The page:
“They’re just trying to cover their a--,” the friend said of the Redskins’ request for a review of his medical records by the league and players union. “It’s still going to say he had cancer and they didn’t diagnose it.”
The fight between the Redskins and Williams might just be beginning, even as Williams separates team owner Daniel Snyder from his anger with the organization. In his comments, Williams directed his rage at Allen and the team’s doctors, saying of Snyder, “It wasn’t his fault.”
So far, Washington players seem unaffected by the fight between the team and its tackle. But if the Redskins try to parse a medical history to dispute Williams’s claims that team doctors did not take his condition seriously, it could damage the trust between other players and the front office — or scare away potential free agents.
That’s how respected Williams is in the locker room.
Nowhere might that be seen more than in the one-on-ones.
No drill is more tedious for an offensive lineman than the daily battle each must wage with a defensive lineman, man-against-man surrounded by the other offensive and defensive linemen who stand and watch. It’s a regular ritual in football — the two men crouched across from one another, pretending they are part of their lines and the ball is about to be snapped.
Offensive linemen dread this drill, knowing that their strength is in working as a group on the line and they are at a disadvantage lined up one-on-one with defensive linemen who operate more on their own. Many come up with excuses to get out of the drill, and the better ones often do.
Not Williams. He wouldn’t take any of them off. Dropping into position, determined to win the fight and push the defensive player backward, refusing to yield an inch. He would do this time and time again until the defensive linemen had exhausted their challenges to his dominance.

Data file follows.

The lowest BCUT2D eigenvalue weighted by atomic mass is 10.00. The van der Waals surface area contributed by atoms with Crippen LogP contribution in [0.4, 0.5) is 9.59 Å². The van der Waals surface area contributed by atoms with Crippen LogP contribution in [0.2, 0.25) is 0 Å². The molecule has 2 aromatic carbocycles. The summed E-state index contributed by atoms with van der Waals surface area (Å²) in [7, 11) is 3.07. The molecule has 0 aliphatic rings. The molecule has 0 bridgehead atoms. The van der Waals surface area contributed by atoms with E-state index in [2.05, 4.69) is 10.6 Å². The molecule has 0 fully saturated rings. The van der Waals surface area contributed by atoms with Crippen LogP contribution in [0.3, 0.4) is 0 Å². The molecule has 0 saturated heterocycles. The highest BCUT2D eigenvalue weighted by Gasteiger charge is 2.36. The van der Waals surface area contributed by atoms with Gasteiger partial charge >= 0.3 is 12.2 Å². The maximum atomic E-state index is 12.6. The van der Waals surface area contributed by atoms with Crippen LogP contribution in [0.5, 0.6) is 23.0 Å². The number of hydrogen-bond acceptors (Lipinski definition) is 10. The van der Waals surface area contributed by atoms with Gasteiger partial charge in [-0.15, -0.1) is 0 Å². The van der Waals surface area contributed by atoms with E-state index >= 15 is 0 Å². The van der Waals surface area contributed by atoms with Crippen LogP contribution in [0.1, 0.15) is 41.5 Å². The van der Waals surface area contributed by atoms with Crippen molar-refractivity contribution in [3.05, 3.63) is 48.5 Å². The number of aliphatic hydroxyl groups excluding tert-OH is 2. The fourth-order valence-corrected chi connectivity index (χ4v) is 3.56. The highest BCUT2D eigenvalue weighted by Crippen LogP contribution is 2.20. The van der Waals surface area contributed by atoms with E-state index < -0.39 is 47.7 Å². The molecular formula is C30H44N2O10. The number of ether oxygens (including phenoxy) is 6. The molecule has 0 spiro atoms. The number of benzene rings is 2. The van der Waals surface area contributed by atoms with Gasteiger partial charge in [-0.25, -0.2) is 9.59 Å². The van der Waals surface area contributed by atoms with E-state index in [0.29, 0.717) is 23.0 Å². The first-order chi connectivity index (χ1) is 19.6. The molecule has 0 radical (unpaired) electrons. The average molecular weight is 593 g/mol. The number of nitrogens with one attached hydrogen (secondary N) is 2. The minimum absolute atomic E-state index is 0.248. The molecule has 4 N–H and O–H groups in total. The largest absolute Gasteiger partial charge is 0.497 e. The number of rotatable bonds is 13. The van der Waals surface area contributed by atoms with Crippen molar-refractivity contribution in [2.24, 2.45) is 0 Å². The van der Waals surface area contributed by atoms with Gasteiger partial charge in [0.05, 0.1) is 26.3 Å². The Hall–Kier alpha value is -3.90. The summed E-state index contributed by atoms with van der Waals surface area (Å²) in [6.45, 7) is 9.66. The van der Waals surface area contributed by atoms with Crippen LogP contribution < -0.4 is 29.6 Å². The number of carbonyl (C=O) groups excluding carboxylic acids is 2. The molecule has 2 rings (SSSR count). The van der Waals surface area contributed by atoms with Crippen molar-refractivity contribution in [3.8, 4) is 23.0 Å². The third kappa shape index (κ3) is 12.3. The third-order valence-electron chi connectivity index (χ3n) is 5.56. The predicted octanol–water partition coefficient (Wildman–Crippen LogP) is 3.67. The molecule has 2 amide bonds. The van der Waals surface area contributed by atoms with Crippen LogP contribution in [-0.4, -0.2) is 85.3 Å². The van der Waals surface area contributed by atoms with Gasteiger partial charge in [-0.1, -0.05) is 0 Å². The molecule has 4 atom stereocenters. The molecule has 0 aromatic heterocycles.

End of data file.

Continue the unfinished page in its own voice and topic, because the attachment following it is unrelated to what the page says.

“In three years I think I saw him lose two one-on-ones, which is unheard-of,” former Redskins guard Arie Kouandjio recalled.
Redskins guard Tony Bergstrom doesn’t remember Williams losing any of them. “He’s been batting one thousand for the last eight, nine years,” Bergstrom said.
There are many tales of Williams’s generosity with his teammates. Offensive linemen remember fondly how he would fly them to Houston to train at the gym he owns with running back Adrian Peterson, helping create a bond.
Several have also talked about how Williams kept in contact with them during his holdout, watching the Redskins’ games, offering playing advice in text messages. They know, too, the pain he has endured through injuries and surgeries during his career and admire the way he often stayed in the lineup when others might ask to take off the rest of the season.
“It’s because he loves football so much,” Kouandjio said. “It’s also because Trent wants to be the best. He is already mentioned with some of the best tackles ever, and he just wants to solidify his legacy.”
Williams said he hates not playing. He wants to be on the field, but he clearly does not want to play for the Redskins anymore. The NFL has given Washington a two-week roster exemption for Williams, who failed his physical with the team Wednesday when he was unable to comfortably fit a helmet on his surgically repaired skull. Interim coach Bill Callahan says the team is trying to find a new helmet for Williams, but there is no certainty that he will accept the helmet or make an attempt to practice or play.
He seems surprised and furious that the team didn’t honor his trade request and appears uncomfortable standing in a locker room, among players he considers friends, while preparing for a battle with the team.
“This is still my team,” he said Thursday. “The guys in here, I love them to death. … I support them. I wouldn’t support any other team. These guys are my family.”
What will that family think of the public fight between their team and the man they respect as much as any player who has walked into their locker room?